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Maria del Refugio Martinez Ernst


Leader of the Cigar Makers Strikes



When more than 300 workers for the Finck Cigar Company went on strike in August 1933, San Antonio journalists interviewed their leader, who was described only as “Mrs. W.H. Ernst.” In the previous months, Mrs. Ernst had led the strike of cigar workers, formed a union and served as spokesperson in negotiations with regional and national labor boards. The Finck Cigar strike was one of the most significant efforts of Mexican American women to rally for better wages and working conditions during the Great Depression, and would influence future labor movements. During this time, Mrs. Ernst is quoted frequently in local newspapers, but not much else has been documented about her life on the Westside. This profile is an effort to uncover more of Mrs. Ernst’s story.

Maria del Refugio Martinez was born around 1900 in Mexico. She immigrated with her family to the United States in 1913. In 1921 she married Henry Ernst, a son of German immigrants.  In 1927 she purchased a home at 244 Oriental Avenue. She and her husband would be listed in several city directories at the same address during the next decade. By looking at the 1930 census, we know that they are also living with her two younger brothers: Arcenio Lenar, Abdiaz and his wife Emilia, and her nephew Jesus. Her husband was listed as a sheet metal engineer at an ice factory, but he was unemployed at the time. Maria was listed as a cigar maker. Another interesting thing to note from the 1930 census is that Maria and her siblings’ race is initially listed as white (with a “W”), but the census enumerator (presumably) crossed this out for “MEX” for “Mexican”. This was the one decade that the federal government racialized Mexican identity, noting that anyone born in Mexico or with parents born in Mexico, “who are not definitely white, Negro, Indian, Chinese or Japanese” should be designated as a separate racial category.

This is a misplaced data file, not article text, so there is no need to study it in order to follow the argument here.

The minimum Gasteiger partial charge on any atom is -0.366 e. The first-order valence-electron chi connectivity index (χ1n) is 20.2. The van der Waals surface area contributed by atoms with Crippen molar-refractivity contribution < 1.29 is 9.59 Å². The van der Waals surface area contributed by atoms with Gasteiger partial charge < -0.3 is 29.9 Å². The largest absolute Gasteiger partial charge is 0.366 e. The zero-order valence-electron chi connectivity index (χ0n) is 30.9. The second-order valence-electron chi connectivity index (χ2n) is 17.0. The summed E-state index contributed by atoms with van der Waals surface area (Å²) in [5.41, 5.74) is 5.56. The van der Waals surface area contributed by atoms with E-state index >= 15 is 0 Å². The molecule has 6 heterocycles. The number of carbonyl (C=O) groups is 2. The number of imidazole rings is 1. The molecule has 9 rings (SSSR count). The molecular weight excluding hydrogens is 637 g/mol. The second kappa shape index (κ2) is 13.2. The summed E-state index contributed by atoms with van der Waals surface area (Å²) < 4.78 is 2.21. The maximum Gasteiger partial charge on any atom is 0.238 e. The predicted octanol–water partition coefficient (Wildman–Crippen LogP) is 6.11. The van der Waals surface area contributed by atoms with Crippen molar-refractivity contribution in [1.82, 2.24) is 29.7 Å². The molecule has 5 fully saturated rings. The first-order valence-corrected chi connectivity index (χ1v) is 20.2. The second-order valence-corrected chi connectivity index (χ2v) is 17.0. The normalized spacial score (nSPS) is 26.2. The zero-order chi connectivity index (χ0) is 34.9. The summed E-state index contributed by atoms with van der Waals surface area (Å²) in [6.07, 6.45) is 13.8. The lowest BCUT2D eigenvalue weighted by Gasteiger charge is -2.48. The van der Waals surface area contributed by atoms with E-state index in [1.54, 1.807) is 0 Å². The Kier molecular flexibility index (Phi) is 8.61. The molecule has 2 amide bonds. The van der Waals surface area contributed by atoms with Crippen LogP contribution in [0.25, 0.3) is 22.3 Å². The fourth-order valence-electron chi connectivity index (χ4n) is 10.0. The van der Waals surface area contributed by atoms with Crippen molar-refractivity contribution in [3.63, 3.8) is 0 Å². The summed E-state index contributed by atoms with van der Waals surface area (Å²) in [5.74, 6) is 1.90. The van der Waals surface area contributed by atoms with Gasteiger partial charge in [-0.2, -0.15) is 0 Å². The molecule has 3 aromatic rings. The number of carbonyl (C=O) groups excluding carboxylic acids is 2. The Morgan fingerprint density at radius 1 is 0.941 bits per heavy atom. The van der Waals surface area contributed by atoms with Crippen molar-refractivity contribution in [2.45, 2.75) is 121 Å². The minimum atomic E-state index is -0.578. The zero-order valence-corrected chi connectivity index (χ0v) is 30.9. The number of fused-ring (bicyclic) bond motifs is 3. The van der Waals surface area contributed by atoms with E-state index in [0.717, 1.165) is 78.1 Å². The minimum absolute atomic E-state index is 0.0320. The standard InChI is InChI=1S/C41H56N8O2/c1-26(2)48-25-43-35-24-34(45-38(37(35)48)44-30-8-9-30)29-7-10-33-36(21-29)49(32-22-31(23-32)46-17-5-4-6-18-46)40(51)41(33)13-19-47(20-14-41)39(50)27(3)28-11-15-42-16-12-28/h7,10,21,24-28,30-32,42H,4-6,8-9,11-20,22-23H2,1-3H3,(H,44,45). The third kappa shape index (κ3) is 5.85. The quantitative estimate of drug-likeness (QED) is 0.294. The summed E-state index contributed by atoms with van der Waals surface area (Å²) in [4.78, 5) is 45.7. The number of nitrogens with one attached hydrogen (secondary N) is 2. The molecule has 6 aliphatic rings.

In 1933 Maria was still working as a cigar maker. At the time, the cigar industry was transitioning from small single-owner plants with cigars made by hand by skilled workers to become larger, more mechanized, and relying more on “unskilled” labor. The overall number of cigar plants was decreasing, as factories were hiring fewer workers and union membership was declining. Maria worked for the Finck Cigar Factory, named for its founder, Henry William Finck, who had started the company in 1893. In the early years of the company, he had lived in a rented house just south of Fort Sam Houston, and made and sold the cigars himself. By the 1930s the Finck Cigar Company had grown to employ more than 500 workers, most of them women of Mexican descent. The Finck factory paid some of the lowest wages of any industry in the city; working conditions were poor, with badly lit and poorly ventilated packing rooms where most women had to stand while they worked. Washing rooms had no hot water or towels. Most of the women working there were under the age of 25 and unmarried, so at 33 years old, Maria was probably one of the more experienced workers at the factory. The company was located at 602 Buena Vista Street. In January of 1933 Henry William Finck died, and his son Ed took over management of the company. By the summer of that year, his workers were making major complaints. By the end of the summer, they were organizing to challenge the low pay and poor working conditions of the factory.

The first reports in the local news of labor unrest at the Finck Company came on August 4, 1933, when the San Antonio Light reported “GIRLS AT CIGAR FACTORY GO ON STRIKE”. The article noted that approximately 400 women, mostly of Mexican descent, went on strike. When the factory doors opened at 6 am they refused to enter, and instead congregated across the street. The leader of the strike was noted as Mrs. W.H. Ernst, who demanded to meet with Ed Finck, in order to present the workers’ demands. Later testimony indicates what triggered the walkout; a man representing the women workers at a regional labor board meeting said; “I am told that on August 3 about noontime that some lady who was passing through change of life was ill. Mrs. Ernst was rendering first aid to this lady. I am told that she was ordered out regardless of her ill condition. I am told this lady left the restroom partly dressed. This, I believe, is the primary reason for the ladies not going back to work the following morning.” Maria and her fellow strikers were protesting not only the poor working conditions, but the inhumane treatment by management.